July 22, 2015
One of today's most prominent persecuted Christians has been allowed to appeal her death penalty for blasphemy to Pakistan's highest court.
Until the Supreme Court in Islamabad, the Muslim nation's capital city, reaches its final decision, Aasiya Noreen (popularly known as Asia Bibi) cannot be killed. For now, the court has temporarily stayed her execution pending a full review of her case.
Commentators praised the Supreme Court for its courage to hear the appeal in the face of strong public sentiment against anyone seen to denigrate Islam, with some calling it a “historic day for Pakistan.”
Her lawyer, Saiful Malook, appeared in front of three Supreme Court judges at the first hearing today. He explained her prospects in a thorough report by Morning Star News.
After her appeal in Lahore's High Court was unsuccessful in October 2014, this is now the last chance for Noreen, the mother of five children, to appeal that her conviction should never have been allowed, due to inadmissible evidence.
The Lahore judges who rejected her appeal conceded that they had based their ruling on a technicality, which they recommended be eliminated in the future to make it much more difficult to achieve blasphemy convictions.
The judges explained they had no choice but to reject the appeal, given the way Pakistan’s laws are written, and turned to lawmakers to craft legislation that would empower trial courts to apply a test that would reduce charges of blasphemy. That test was not in place when Noreen was tried.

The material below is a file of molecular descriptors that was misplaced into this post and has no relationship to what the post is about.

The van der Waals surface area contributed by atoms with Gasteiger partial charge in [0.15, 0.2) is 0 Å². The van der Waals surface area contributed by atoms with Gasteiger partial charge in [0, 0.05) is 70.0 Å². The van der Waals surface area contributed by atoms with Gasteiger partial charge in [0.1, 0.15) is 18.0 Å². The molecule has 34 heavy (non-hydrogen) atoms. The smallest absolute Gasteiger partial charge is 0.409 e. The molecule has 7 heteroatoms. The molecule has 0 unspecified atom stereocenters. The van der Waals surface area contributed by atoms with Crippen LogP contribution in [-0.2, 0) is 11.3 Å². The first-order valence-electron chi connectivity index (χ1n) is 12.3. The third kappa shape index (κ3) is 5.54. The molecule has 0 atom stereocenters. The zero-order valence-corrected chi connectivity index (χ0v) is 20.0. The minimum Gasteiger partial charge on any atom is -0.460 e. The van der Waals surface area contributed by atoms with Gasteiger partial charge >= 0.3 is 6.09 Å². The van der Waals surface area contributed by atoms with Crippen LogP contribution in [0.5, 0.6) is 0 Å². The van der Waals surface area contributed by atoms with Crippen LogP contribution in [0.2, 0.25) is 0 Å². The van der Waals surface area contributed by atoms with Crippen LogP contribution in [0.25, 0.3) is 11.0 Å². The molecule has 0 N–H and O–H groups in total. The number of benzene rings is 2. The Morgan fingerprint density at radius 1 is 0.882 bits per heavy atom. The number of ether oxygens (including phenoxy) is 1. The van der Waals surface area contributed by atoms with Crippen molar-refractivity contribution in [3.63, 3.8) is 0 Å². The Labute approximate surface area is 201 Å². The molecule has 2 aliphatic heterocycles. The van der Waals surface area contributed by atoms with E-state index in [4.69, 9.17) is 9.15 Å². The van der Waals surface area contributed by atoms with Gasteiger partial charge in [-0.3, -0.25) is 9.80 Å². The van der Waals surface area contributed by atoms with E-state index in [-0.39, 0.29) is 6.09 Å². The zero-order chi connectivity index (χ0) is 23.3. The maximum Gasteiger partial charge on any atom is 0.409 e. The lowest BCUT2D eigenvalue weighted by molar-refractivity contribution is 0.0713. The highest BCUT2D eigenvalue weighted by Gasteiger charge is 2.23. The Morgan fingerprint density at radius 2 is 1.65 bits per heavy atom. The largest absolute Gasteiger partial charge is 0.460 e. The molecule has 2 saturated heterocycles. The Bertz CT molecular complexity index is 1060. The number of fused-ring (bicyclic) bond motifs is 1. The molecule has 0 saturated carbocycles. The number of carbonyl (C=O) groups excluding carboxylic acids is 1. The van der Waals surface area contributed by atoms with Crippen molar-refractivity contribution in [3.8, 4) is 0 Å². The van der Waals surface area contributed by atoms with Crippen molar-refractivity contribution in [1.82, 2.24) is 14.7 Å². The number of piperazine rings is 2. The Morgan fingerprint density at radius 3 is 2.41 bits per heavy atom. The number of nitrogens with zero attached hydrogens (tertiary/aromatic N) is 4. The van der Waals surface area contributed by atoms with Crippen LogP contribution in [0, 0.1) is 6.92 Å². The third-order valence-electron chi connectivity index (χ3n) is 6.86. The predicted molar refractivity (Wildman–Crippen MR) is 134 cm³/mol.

No more has yet been heard about what progress, if any, the lawmakers have made on this point.
Noreen's case has attracted worldwide attention and led to widespread criticism of Pakistan’s blasphemy laws, as well as raised hopes the laws would finally be amended. A Christian teenager received Pakistan's first exoneration for blasphemy in 2013.
Noreen, 50, was the first woman to be sentenced to death under Pakistan’s blasphemy laws when she received the punishment in November 2010, after allegedly making derogatory comments about the Prophet Muhammad during an argument with a Muslim woman. She was found guilty of blasphemy under Article 295C of Pakistan’s penal code, which imposes death sentences for offenses of defamation against Muhammad.
The Muslim woman had refused water from Noreen, a colleague, on the grounds that it was “unclean” because it had been handled by a Christian. The Muslim woman and her sister were the only two witnesses in the case, but the defense failed to convince judges that their evidence lacked credibility.
Noreen was first arrested in the summer of 2009, and has since been confined to prison, mostly in the high-security District Jail Sheikhupura, 22 miles northwest of Lahore, and now in the women‘s jail in Multan.
In the High Court appeal hearing in October 2014, Noreen’s lawyer, Naeem Shakir, had argued that the main complainant in the case, the local Muslim cleric Mohamed Salaam, had not heard Noreen blaspheme. Salaam's original complaint, known as a first information report, had been lodged five days after the women’s quarrel. Salaam has since been filmed by an international film crew, who made a film about Noreen this spring, stating it is his religious obligation to defend the dignity of the prophet and that is why he decided to be a witness before the court.
Her other main accuser, the owner of the field in which she worked, Mohamed Imran, was not present at the time of the quarrel either.
In April, Noreen’s family met Pope Francis at the Vatican, where he prayed for her and for all suffering Christians. Shortly before her family traveled to Rome, it was announced that she was suffering from intestinal bleeding and needed urgent medical care. Her family announced that Noreen was “so weak she can hardly walk” after their latest monthly visit.